By Michelle Cook
From medicinal plants to algebra to pita bread, the Muslim world has contributed much to society throughout history. To help Canadian teachers and students learn more about Islamic culture and traditions and their impact on modern society, a group of curriculum, multiculturalism and language experts in the Faculty of Education has developed a set of history books for grades 1 to 6.
“Behind this national initiative is the notion of breaking barriers,” says education professor and project leader Rahat Naqvi. “This is a way to promote dialogue, develop awareness and create a bridge between Canadian Muslims and non-Muslims.”
ccording to Naqvi, the initiative is the first of its kind in the world. The books were created to coincide with the launch of Islamic History Month Canada in October. The goal is to present accurate, unbiased information on various aspects of Islam that Canadian students would not normally learn from traditional academic subjects. The books are also designed to help Canadian Muslim children develop self-confidence in their heritage.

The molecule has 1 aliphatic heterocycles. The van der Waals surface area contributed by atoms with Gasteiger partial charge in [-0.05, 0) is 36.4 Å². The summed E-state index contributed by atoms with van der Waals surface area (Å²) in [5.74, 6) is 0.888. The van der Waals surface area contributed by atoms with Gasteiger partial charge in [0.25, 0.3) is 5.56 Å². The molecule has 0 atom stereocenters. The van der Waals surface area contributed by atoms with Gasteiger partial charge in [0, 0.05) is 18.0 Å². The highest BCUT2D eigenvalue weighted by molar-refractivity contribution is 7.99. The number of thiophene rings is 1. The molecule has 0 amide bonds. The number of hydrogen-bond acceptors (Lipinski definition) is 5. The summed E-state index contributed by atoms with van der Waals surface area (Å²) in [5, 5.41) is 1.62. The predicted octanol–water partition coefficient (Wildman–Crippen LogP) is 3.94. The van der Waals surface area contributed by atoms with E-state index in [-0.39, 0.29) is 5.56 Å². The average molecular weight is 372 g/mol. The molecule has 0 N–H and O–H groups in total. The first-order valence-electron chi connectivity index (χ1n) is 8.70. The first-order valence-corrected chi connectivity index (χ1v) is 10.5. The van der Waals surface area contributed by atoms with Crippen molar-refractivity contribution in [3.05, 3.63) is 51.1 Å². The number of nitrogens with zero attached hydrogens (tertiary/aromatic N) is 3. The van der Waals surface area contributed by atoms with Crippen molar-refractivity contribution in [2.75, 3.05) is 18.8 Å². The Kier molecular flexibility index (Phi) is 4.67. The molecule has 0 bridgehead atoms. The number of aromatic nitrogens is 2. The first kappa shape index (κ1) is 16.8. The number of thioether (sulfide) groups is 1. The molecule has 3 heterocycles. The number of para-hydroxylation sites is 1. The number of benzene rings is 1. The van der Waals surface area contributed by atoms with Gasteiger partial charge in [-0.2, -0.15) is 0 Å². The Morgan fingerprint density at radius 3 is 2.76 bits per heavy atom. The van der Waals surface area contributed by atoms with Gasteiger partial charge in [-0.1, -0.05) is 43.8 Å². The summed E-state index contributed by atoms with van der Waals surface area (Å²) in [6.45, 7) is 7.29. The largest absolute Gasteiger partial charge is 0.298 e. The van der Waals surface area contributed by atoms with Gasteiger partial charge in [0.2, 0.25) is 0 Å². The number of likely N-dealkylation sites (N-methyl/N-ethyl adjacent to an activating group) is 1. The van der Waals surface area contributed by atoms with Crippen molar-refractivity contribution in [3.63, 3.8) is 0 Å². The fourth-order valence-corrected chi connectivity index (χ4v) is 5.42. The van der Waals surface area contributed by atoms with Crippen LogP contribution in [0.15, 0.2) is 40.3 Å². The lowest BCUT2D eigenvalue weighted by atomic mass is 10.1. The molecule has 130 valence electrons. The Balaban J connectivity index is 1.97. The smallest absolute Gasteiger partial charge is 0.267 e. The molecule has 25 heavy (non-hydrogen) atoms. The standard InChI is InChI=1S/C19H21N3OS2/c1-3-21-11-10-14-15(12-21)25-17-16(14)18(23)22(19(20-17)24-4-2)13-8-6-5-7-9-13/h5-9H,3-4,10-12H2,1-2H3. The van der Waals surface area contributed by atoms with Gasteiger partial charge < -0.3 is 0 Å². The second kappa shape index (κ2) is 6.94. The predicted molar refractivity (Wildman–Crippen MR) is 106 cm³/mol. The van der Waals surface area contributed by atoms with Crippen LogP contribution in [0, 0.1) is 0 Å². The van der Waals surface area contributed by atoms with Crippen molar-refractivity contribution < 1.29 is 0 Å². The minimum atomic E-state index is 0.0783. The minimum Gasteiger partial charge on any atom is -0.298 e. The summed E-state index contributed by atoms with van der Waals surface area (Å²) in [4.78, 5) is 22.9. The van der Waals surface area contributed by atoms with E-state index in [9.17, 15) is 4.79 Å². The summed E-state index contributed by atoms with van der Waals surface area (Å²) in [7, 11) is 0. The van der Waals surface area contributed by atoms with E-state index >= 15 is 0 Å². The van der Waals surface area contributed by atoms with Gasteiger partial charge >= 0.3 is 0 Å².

Sally Goddard, a teacher, curriculum specialist and graduate student in the education faculty—who helped write the books—says the biggest challenge was turning thousands of years of history into material that would be relevant to modern Canadian students but not too simple.
“What we’re trying to do is help students begin to understand and develop a vocabulary about the Islamic world. Teachers will gain an appreciation for a culture and civilization not always talked about,” says Goddard.
The books, with teacher’s guides, are now available to school boards and the community at large in English and French. Topics covered include food and dietary habits, dress, cultural celebrations and traditions. Plans call for the project to be expanded to grades 7 to 12 and to cover Islam’s contributions in agriculture, botany, literature, design and engineering.
For more information visit http://www.islamhistorymonth.com/.